Screenshot 2015-06-02 13.53.19

 

Link the macro to the “New Appointment” screen

This was actually the least intuitive step of the whole lot.

In Outlook, click on “Calendar”, then “New Meeting”. As far as I can tell, you can only add the macro to the ribbon while in that window.

With that new meeting window open, click “File”, then “Options”.

Click on “Customize Ribbon”

Right-click “Appointment” and choose “Add New Group”

Right-Click the “New Group (Custom)” and rename it to “Conf”

Select “Conf (Custom)” and use the up-arrow to the right to move it just under “Skype Meeting” or “WebEx”, depending on which you use.

With “Conf (Custom)” still selected, change “Choose commands from:” on the left-hand list to “Macros”

Click on the “Conf.AddLocation” macro and use the “Add>>” button

The macro should now show up in your “Conf (Custom)” group.

Click OK and test the macro!

Screenshot of what this ribbon option window looks like below.

Screenshot 2015-06-01 10.52.39

All Done

This is a fair serious amount of effort just to get a phone number into the “Location” field. For me, it was worth it because that effort makes life easier for my customers joining my meetings.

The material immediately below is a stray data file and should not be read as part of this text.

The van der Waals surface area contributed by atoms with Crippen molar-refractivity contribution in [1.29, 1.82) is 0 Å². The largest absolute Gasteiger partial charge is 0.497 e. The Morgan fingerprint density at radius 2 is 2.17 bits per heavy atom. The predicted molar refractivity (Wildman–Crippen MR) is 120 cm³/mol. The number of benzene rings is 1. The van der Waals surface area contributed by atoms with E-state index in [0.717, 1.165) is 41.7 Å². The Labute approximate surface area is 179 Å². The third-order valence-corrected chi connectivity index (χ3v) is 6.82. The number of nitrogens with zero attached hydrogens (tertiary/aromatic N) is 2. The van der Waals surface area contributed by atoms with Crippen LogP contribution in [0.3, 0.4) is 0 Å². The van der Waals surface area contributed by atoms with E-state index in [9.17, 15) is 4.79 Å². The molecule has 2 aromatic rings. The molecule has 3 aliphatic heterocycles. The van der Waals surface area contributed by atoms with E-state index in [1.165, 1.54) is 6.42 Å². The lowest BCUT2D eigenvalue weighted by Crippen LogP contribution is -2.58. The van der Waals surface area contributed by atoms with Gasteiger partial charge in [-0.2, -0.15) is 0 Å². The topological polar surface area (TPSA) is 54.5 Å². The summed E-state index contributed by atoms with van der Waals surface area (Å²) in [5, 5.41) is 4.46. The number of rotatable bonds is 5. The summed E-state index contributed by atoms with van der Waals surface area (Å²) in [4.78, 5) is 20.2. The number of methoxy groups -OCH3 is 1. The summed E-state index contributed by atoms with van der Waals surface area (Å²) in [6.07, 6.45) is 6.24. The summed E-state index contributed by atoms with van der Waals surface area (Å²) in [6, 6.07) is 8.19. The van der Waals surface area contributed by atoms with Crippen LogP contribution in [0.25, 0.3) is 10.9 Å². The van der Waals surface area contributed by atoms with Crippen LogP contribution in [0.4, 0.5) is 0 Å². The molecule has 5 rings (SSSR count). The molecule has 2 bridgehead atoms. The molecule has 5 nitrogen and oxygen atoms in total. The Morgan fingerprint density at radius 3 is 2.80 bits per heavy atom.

If so desired, you can disable the “Developer” toolbar again.

Canon EOS utility causes high “System” CPU, network meltdown

This is one of those slightly odd ones. I had high CPU on my PC even when not running anything, 20-25% (one whole core in essence) taken up by “System”. Mouse responsiveness was sluggish, sound would stutter, the works.

I tracked it down to ndis, and my Ethernet driver, using Sysinternals Process Explorer. Other folk have had similar experiences, so I updated the Ethernet driver. Things got worse. Rolled back and disabled all power savings functions on Ethernet. That helped a little, but only a little.

After a few weeks of off-and-on trying to fix this (and business travel in between), it occurred to me that my driver might be behaving just fine, that it was just genuinely busy – that there might be some form of traffic flood on the wire that caused my symptoms.